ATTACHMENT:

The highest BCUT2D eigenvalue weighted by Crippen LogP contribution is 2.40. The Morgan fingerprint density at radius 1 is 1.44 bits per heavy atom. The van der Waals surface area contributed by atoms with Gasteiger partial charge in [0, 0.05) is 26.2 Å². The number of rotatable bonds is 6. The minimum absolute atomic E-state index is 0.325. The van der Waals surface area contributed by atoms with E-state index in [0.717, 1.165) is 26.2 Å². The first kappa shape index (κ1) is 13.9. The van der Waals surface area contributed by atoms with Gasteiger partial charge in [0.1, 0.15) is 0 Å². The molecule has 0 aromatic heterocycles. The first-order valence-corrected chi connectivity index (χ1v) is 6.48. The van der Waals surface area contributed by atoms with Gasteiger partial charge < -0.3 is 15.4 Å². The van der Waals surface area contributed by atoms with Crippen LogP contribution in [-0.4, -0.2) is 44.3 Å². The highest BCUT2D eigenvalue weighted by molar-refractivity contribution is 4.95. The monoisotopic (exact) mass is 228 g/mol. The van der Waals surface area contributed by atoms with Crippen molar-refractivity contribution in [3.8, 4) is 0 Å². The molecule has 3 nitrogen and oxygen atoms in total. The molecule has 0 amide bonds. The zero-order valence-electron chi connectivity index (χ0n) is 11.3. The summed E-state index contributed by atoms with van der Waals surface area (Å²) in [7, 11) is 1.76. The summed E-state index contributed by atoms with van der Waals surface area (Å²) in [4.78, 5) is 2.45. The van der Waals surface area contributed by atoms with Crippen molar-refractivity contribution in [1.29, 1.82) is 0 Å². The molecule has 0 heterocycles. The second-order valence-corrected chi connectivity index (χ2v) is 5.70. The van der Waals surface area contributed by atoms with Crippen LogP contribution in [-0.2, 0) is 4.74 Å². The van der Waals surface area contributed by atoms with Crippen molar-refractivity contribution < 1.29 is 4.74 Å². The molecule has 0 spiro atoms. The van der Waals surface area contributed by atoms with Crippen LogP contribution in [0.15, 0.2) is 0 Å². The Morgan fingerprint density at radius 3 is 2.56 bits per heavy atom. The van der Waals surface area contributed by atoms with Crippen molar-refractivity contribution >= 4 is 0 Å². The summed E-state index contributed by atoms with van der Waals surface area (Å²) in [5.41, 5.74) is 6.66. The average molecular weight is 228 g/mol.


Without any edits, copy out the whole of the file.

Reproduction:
The highest BCUT2D eigenvalue weighted by Crippen LogP contribution is 2.40. The Morgan fingerprint density at radius 1 is 1.44 bits per heavy atom. The van der Waals surface area contributed by atoms with Gasteiger partial charge in [0, 0.05) is 26.2 Å². The number of rotatable bonds is 6. The minimum absolute atomic E-state index is 0.325. The van der Waals surface area contributed by atoms with E-state index in [0.717, 1.165) is 26.2 Å². The first kappa shape index (κ1) is 13.9. The van der Waals surface area contributed by atoms with Gasteiger partial charge in [0.1, 0.15) is 0 Å². The molecule has 0 aromatic heterocycles. The first-order valence-corrected chi connectivity index (χ1v) is 6.48. The van der Waals surface area contributed by atoms with Gasteiger partial charge < -0.3 is 15.4 Å². The van der Waals surface area contributed by atoms with Crippen LogP contribution in [-0.4, -0.2) is 44.3 Å². The highest BCUT2D eigenvalue weighted by molar-refractivity contribution is 4.95. The monoisotopic (exact) mass is 228 g/mol. The van der Waals surface area contributed by atoms with Crippen molar-refractivity contribution in [3.8, 4) is 0 Å². The molecule has 3 nitrogen and oxygen atoms in total. The molecule has 0 amide bonds. The zero-order valence-electron chi connectivity index (χ0n) is 11.3. The summed E-state index contributed by atoms with van der Waals surface area (Å²) in [7, 11) is 1.76. The summed E-state index contributed by atoms with van der Waals surface area (Å²) in [4.78, 5) is 2.45. The van der Waals surface area contributed by atoms with Crippen molar-refractivity contribution in [1.29, 1.82) is 0 Å². The molecule has 0 heterocycles. The second-order valence-corrected chi connectivity index (χ2v) is 5.70. The van der Waals surface area contributed by atoms with Crippen LogP contribution in [-0.2, 0) is 4.74 Å². The van der Waals surface area contributed by atoms with Crippen molar-refractivity contribution < 1.29 is 4.74 Å². The molecule has 0 spiro atoms. The van der Waals surface area contributed by atoms with Crippen LogP contribution in [0.15, 0.2) is 0 Å². The Morgan fingerprint density at radius 3 is 2.56 bits per heavy atom. The van der Waals surface area contributed by atoms with Crippen molar-refractivity contribution >= 4 is 0 Å². The summed E-state index contributed by atoms with van der Waals surface area (Å²) in [5.41, 5.74) is 6.66. The average molecular weight is 228 g/mol.